Renewing SSL Certificate (GoDaddy + IIS 6)

I asked my friends about how to renew SSL certificate used on a Windows Server. Unfortunately, none of them really know how to do it on IIS 6. Hence, my senior decided to work together with me to renew our existing certificate on IIS as an experiment and learning opportunity.

We got our existing SSL certificate from GoDaddy. So, our first step is to visit the SSL Certificates section in the My Account page.

After that, in the Manage Certificate section of the selected certificate, we can submit new changes of our certificate. In order to renew the certificate, we submitted the new Certificate Signing Request (CSR) there.

Submit Certificate Changes - CSR
Submit Certificate Changes – CSR

CSR and Certificate Installation

So, where did we get the CSR from? From the wizard!

Firstly, we created a new website in IIS Manager. After that, we went to the Directory Security tab of the Properties of the website to create a new certificate. From there, we could get a new CSR.

Create New Certificate
Create New Certificate
Create New Certificate - Name and Encryption Strength
Create New Certificate – Name and Encryption Strength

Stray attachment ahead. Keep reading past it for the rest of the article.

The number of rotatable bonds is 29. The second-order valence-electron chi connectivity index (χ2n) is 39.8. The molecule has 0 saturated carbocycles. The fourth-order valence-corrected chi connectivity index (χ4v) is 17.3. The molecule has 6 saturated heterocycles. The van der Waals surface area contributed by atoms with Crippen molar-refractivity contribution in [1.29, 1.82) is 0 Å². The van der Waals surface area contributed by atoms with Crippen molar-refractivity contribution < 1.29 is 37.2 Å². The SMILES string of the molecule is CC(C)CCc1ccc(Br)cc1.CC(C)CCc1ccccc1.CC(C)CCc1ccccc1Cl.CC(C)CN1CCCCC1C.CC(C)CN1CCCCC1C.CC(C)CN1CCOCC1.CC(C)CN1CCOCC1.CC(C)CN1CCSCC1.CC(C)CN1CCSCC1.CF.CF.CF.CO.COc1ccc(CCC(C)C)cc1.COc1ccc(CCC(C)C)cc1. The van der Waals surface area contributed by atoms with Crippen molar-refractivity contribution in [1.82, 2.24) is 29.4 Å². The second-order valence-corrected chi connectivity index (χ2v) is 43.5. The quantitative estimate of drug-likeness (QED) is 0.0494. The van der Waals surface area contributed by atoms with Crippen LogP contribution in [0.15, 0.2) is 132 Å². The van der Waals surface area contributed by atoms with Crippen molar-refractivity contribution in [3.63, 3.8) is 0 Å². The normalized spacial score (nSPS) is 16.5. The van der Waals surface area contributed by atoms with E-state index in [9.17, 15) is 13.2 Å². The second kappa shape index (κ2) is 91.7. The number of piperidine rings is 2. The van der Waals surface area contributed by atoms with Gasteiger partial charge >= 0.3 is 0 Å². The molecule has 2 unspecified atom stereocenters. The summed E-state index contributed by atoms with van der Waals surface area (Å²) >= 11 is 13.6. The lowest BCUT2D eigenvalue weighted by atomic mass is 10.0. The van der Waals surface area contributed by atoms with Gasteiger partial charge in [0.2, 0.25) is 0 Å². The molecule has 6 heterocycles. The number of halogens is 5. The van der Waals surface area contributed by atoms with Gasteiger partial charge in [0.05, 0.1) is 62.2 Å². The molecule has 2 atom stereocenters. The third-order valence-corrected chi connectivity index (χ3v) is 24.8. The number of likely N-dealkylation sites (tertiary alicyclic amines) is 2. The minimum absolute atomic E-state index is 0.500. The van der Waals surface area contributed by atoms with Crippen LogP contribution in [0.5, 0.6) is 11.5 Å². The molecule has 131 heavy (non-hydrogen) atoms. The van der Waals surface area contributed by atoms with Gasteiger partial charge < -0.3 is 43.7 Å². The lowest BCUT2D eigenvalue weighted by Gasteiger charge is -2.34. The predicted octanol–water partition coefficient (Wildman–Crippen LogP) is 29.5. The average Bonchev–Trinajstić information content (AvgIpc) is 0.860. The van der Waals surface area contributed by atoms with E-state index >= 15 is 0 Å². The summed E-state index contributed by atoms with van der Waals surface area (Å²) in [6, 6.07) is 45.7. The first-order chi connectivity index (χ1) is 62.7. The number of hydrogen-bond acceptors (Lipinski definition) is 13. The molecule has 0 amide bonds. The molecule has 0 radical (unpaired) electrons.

Key in the Organization name which will be displayed on the SSL Certificate
Key in the Organization name which will be displayed on the SSL Certificate
Finally we got the certificate request file.
Finally we got the certificate request file.

Secondly, we went back to GoDaddy to submit the CSR.

Thirdly, we downloaded the certificates from GoDaddy after we submitted the CSR. With the certificates downloaded to the server, we just followed the instructions available on GoDaddy to install both the Primary SSL Certificate and Intermediate SSL Certificate.

Finally, we went to the IIS Web Site that we would like to have its SSL certificate to be renew and choose the “Replace the current certificate” option.

Replace the existing certificate with new certificate.
Replace the existing certificate with new certificate.

Done. It’s quite straightforward. Please tell me if I’m wrong or you have a better way of doing all these on IIS. Thanks in advance and happy new year! =)

 

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Having Fun with Microsoft Azure Virtual Machine

Azure VM + Windows Server 2012 R2 + IIS 8 + Filezilla

Last year April, I received a newsletter from Windows Azure Team saying that Windows Azure Virtual Machines were generally available. Finally, full control and management of virtual machines on Azure is now possible! The release undoubtedly successfully brought Microsoft Azure closer to Amazon who is also focusing on IaaS.

The reason that I’m so happy with the announcement is because I have already an ASP .NET Web Application running on my server running on Windows Server 2008 in a data centre. I would like to find out how to host it on cloud. Since I have already tried out Amazon last time with friends, so now I am interested to see how fun it will be to host my application on Azure and what benefits it will provide.

Beginning of Journey: When Affinity Group Brings Your Services Together

Before creating a new virtual machine in Azure, I create a new Affinity Group. Affinity Groups will be able to group Microsoft Azure services by locating them in the same data centre to optimize performance.